“It might take away your estate’s argument that, ‘Well, the decedent never really intended all of this to happen; this was not foreseeable,’” which is at the heart of a U.S. Tax Court trial over Michael Jackson’s name and likeness, said Eisen, who currently represents Muhammad Ali’s estate trustee and previously represented the Farrah Fawcett estate.

During the Tax Court trial, which ended Feb. 24, the estate argued that Jackson’s image was worth $2,105 at the time of his death, because of the allegations of child abuse that crippled his reputation. The IRS insisted the value was closer to $161 million.

Market Potential

While dead celebrities have been used in commercials and films for many years—Diet Coke ran a commercial featuring Louis Armstrong, James Cagney and Humphrey Bogart in the early 1990s—new CGI technology “does open new doors in this industry,” said Mark Roesler, an attorney and CEO of CMG Worldwide, an agency that represents celebrity estates and handles licensing and intellectual property for deceased celebrities. The company’s client list includes cultural icons like James Dean, Bettie Page, Jackie Robinson, Jean Harlow and Neil Armstrong.

“We fully expect that eventually, with the current pace of advances in technology, several of our clients may be approached with offers to ‘recreate’ celebrities using graphics technology in various forms—perhaps the celebrities would make ‘appearances’ in a commercial or film, instead of being featured only via photograph,” he said.

Alex Thomas, creative director at British company Framestore, which has done visual effects work for box office hits like “Doctor Strange” and “Fantastic Beasts and Where to Find Them,” echoed Haase’s comments about 3-D scanning being used primarily for specific projects.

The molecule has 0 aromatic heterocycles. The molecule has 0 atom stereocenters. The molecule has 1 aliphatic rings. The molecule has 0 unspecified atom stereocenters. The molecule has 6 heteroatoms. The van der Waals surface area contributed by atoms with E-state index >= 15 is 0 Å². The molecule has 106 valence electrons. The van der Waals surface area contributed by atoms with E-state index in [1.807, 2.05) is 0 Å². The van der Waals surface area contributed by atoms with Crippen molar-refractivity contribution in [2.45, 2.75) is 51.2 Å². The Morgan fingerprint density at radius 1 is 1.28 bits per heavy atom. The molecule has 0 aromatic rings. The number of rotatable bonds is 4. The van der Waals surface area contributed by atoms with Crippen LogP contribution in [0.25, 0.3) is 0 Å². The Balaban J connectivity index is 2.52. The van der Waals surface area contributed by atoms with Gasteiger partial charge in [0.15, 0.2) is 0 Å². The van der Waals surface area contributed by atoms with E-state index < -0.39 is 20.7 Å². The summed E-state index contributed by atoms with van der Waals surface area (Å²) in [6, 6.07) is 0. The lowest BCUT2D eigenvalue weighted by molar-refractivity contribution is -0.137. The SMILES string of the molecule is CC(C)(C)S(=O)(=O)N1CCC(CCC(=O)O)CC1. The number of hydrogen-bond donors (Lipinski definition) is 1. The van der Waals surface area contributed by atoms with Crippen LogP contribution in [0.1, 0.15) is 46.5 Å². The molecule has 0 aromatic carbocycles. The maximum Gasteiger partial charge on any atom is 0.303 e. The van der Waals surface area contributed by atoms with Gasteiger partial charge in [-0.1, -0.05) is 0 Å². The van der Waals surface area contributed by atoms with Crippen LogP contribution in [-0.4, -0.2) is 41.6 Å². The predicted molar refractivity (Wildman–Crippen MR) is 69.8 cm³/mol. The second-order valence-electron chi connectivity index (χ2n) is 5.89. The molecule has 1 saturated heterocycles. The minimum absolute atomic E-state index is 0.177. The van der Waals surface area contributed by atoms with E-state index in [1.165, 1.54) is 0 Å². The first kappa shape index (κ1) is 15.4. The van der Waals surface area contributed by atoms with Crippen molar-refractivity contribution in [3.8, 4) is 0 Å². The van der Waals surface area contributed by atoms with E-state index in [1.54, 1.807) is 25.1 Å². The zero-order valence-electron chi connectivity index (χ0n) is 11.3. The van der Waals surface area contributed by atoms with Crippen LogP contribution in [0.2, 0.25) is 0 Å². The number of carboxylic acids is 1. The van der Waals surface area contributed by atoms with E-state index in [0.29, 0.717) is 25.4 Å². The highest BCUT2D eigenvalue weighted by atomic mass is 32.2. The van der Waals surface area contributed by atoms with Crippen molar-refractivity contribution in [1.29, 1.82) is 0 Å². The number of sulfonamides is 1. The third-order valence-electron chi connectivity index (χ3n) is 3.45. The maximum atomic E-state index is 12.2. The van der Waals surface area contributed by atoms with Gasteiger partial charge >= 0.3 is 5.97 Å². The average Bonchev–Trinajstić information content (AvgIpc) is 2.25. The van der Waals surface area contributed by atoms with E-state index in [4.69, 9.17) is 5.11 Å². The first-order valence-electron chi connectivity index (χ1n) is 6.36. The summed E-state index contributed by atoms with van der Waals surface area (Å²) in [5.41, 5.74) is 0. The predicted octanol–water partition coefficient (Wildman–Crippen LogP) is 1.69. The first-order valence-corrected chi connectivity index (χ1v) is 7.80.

“But if an athlete or artist owned a high quality digital double asset of themselves, or even multiple versions through different periods of their careers, it is easy to see the business benefits of that, in terms of future product endorsement or even performances,” Thomas said in an e-mail.

Limiting Factors

There are a few limiting factors that may impact the degree to which estates can profit from a CGI boost to the value of a celebrity’s postmortem image—one of the biggest being who actually owns the rights.

As Haase said, most of the imagery from 3-D scans today is owned by the film studio that pays to have the actors scanned. A celebrity would have to pay for the scan himself or herself in order for the estate to profit, and even then there could be copyright issues .

Additionally, advertisers or filmmakers wishing to use a deceased celebrity’s image may not want just an ordinary shot of the actor or actress, Eisen said. They may prefer an iconic image from a popular film, such as that of Marilyn Monroe in “The Seven Year Itch” standing on a subway grate with her skirt blowing up around her, he said. This image would likely be owned by the studio, Eisen said.

The ability to profit also depends on the celebrities themselves.

“You have to be a cultural icon to have that kind of worth to be recognizable to multiple generations,” said Rebecca Lieb, an independent media analyst.

“Advertisers are looking for eyeballs, and if the image of a celebrity is meaningless because a generation or two has passed,” it’s not as valuable, she said. People like Marilyn Monroe and Frank Sinatra transcend celebrity, she said, adding that Michael Jackson and Prince would also fit that mold.

To contact the reporters on this story: Allyson Versprille in Washington at and Matthew Beddingfield in Washington at

To contact the editor responsible for this story: Meg Shreve at